INTRO: Roland Bonnepart, Director of Traction & Rolling Stock at French National Railways, sets out his policy for fleet modernisation to Murray Hughes. Around 50 more TGVs will be needed for TGV Est, but the TGV Nouvelle Génération prototype will not be built
BYLINE: Roland Bonnepart
Director of Traction & Rolling stock, SNCF
FOR MANY YEARS French National Railways led the world in high speed train technology. French engineers can look back on a series of stunning achievements that culminated in the extraordinary feat of accelerating a modified TGV up to 515·3 km/h on May 18 1990. Ten years have passed, and SNCF is now in the hands of a management team with a different focus. One-off special events do not sit well in a culture where reliability and day-to-day performance fall short of customers’ expectations.
It is therefore no surprise that SNCF’s Traction & Rolling Stock Director Roland Bonnepart says the long-planned prototype TGV Nouvelle Génération power car will not be built. He suggests that the TGV-NG programme has yielded fruit in terms of research into asynchronous motors and other traction technology, aerodynamics and braking. ’So we cannot say that the TGV-NG is dead - the concepts it embraced were developed far enough for our needs’, he insists.
The TGV-NG prototype was to have been the last power car to be built in SNCF’s order for double-deck Duplex TGVs. SNCF has just exercised an option for 12 more Duplex sets, in addition to the 30 already delivered. But this is still well short of the 100 sets originally envisaged (RG 9.91 p593).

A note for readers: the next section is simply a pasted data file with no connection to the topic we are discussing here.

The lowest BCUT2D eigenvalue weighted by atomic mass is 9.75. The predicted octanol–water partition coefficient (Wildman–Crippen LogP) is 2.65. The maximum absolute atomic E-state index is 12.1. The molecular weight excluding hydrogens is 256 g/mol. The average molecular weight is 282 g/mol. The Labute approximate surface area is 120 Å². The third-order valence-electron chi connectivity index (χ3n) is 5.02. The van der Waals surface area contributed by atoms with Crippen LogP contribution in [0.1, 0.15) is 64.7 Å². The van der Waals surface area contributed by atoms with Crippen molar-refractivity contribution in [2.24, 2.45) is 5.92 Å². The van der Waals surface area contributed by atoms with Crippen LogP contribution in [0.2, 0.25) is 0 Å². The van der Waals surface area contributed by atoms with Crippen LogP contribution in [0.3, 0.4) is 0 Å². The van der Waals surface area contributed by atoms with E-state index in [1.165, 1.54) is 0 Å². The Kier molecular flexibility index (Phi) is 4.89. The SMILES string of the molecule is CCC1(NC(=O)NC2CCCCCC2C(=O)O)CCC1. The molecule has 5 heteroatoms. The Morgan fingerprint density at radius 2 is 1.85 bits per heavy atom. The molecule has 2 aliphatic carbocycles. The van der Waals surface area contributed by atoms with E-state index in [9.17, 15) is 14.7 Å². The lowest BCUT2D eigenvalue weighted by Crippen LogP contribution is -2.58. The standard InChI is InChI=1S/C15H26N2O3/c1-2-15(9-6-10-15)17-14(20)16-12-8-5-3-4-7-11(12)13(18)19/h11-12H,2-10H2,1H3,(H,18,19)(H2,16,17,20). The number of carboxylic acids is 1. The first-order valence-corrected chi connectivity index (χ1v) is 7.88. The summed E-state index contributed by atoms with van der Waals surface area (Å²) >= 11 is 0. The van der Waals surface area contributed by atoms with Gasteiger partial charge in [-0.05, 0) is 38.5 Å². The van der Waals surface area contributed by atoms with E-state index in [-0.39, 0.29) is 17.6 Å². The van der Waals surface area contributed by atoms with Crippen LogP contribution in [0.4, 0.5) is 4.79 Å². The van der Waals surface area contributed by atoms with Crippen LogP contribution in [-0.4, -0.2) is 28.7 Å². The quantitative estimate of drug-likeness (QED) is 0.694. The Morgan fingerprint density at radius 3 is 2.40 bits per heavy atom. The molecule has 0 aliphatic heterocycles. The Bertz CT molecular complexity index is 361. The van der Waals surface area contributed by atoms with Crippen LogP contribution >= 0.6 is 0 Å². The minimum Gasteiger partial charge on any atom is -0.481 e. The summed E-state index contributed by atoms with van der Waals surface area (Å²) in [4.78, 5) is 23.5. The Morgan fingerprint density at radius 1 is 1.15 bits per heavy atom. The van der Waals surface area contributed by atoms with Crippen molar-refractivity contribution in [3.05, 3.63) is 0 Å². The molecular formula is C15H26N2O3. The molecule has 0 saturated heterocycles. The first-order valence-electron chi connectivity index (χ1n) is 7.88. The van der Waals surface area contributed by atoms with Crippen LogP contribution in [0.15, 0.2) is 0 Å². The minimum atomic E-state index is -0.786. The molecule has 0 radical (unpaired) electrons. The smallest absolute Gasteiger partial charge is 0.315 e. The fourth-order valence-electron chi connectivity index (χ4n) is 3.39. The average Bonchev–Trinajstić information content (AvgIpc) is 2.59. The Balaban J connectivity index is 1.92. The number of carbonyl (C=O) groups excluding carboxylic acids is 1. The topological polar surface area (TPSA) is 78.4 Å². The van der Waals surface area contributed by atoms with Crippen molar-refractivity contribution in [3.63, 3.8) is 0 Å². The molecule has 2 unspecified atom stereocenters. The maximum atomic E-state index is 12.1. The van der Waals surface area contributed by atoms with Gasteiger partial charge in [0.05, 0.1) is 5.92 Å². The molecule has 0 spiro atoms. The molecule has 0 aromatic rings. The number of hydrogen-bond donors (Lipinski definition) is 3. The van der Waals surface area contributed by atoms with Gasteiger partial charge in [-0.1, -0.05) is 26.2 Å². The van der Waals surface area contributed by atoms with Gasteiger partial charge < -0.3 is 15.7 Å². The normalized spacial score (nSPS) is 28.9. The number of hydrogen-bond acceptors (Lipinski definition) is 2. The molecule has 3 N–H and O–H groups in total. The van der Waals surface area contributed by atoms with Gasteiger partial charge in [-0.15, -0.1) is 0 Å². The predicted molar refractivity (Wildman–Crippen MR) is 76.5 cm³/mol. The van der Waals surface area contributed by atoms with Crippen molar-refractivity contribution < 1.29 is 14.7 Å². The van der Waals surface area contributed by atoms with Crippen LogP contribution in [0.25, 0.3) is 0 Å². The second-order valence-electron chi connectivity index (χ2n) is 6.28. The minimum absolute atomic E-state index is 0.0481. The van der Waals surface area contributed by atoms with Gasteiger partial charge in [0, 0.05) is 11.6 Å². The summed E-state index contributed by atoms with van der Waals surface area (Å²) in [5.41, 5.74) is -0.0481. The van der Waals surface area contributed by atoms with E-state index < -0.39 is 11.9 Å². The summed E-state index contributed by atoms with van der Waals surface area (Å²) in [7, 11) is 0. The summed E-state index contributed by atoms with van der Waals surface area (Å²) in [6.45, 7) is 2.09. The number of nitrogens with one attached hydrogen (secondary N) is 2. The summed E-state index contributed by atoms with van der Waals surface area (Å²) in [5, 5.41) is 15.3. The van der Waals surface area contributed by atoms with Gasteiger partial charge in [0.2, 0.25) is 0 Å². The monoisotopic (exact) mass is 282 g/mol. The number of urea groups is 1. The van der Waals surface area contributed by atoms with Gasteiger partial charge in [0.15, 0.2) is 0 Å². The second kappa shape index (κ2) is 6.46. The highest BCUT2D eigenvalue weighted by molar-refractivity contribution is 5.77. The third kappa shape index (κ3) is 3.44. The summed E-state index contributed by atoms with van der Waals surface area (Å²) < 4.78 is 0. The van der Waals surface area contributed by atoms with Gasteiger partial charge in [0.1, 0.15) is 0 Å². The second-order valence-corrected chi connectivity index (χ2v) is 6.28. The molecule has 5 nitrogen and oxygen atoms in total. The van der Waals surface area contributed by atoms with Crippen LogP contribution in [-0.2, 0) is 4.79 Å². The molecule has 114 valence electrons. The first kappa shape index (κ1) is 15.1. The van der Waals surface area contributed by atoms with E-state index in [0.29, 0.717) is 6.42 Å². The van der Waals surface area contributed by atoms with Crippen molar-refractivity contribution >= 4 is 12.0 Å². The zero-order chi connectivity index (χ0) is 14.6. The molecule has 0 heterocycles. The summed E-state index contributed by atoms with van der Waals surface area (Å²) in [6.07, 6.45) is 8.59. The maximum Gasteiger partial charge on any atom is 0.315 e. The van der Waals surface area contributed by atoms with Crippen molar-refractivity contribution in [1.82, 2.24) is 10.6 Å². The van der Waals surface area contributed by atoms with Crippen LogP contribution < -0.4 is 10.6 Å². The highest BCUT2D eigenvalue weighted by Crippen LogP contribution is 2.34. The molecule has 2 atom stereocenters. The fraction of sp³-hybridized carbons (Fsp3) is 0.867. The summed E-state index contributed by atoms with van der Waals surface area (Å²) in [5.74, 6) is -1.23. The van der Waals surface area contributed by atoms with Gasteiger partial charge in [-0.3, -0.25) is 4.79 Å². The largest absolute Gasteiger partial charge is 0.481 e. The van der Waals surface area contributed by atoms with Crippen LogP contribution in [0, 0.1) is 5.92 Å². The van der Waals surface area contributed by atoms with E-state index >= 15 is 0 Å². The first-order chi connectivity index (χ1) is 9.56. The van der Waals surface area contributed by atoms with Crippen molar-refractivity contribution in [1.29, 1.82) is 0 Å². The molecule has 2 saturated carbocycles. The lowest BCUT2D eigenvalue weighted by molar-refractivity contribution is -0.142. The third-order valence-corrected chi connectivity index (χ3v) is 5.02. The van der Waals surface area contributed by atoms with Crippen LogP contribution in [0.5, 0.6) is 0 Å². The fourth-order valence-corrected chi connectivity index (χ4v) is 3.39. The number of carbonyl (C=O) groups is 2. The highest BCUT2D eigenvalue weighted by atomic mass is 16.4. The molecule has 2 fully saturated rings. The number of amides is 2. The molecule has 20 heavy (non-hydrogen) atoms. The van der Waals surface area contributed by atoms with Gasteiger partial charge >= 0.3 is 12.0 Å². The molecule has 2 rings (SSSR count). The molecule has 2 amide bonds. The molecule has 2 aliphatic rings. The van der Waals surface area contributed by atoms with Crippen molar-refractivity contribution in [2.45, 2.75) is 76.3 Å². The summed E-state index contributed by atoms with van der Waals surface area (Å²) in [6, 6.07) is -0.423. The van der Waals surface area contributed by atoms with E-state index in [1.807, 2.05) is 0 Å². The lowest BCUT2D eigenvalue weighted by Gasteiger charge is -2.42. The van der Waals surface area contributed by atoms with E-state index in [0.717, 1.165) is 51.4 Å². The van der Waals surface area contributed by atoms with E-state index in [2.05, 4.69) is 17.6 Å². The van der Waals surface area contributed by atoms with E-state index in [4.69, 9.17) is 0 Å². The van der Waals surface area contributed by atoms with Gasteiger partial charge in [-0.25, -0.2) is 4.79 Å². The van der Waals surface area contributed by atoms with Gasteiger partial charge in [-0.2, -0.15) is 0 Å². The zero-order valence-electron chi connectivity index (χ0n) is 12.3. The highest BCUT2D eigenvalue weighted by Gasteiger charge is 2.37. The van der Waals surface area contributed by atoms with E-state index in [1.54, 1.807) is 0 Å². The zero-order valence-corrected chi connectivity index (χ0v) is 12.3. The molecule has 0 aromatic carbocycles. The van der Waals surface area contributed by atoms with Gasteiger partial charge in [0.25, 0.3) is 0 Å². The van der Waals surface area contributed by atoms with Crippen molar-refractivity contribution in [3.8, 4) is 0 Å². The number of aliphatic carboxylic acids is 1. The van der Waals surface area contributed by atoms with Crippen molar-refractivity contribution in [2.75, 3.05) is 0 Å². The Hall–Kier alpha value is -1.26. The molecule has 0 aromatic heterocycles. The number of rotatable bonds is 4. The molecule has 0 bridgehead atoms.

Bonnepart views the Duplex as ’a train that will meet our needs for a long time - it is an excellent combination of quality, capacity and price.’ Pointing out that the Duplex permitted an increase in capacity on routes such as Paris - Lyon - Avignon without any effect on operating flexibility, he explains that SNCF is seeking to standardise its TGV fleet as far as possible. ’We have 354 sets, rising soon to 366, and we want the fleet to be "interoperable" with 95% availability for periods of peak demand. We are evolving our maintenance procedures to ensure higher availability.’ Reflecting business pressures, he adds that ’the capital tied up in these trains is a strong pointer to the need to make productive use of them.’
Another TGV order will be placed before long. Bonnepart says that about 50 more sets will be needed for TGV Est: ’it’s a big project with services reaching far into Germany and Switzerland.’ In contrast, the 12 extra Duplex sets will suffice for TGV Méditerranée which opens next year, cutting the fastest Paris - Marseille timings to 3h; the present Sud-Est sets are being upgraded for 300 km/h and fitted with TVM430 train control.
At the moment SNCF is in the process of drawing up with German Railway a common specification for the TGV Est fleet. This should be complete by the end of the year, allowing the two railways to initiate an international tender procedure. The two are already committed to developing a joint design of high speed train by the end of the decade. As with the TGV Est sets, maximum speed will be 320 or 330 km/h, which implies that the same design may be chosen.
Meanwhile Bonnepart says ’there are no obstacles’ to DB’s ICE3 running to Paris, although ’a number of technical issues must be examined.’ For future generations of high speed train, he is ’open to ideas such as distributed power’, although he is clearly satisfied with the status quo.
Trials of a TGV fitted with active lateral suspension (RG 7.99 p426) are continuing, and Bonnepart says it is still too early to say if the technology will find a commercial application. He expects the answer to be known ’by the end of the year’.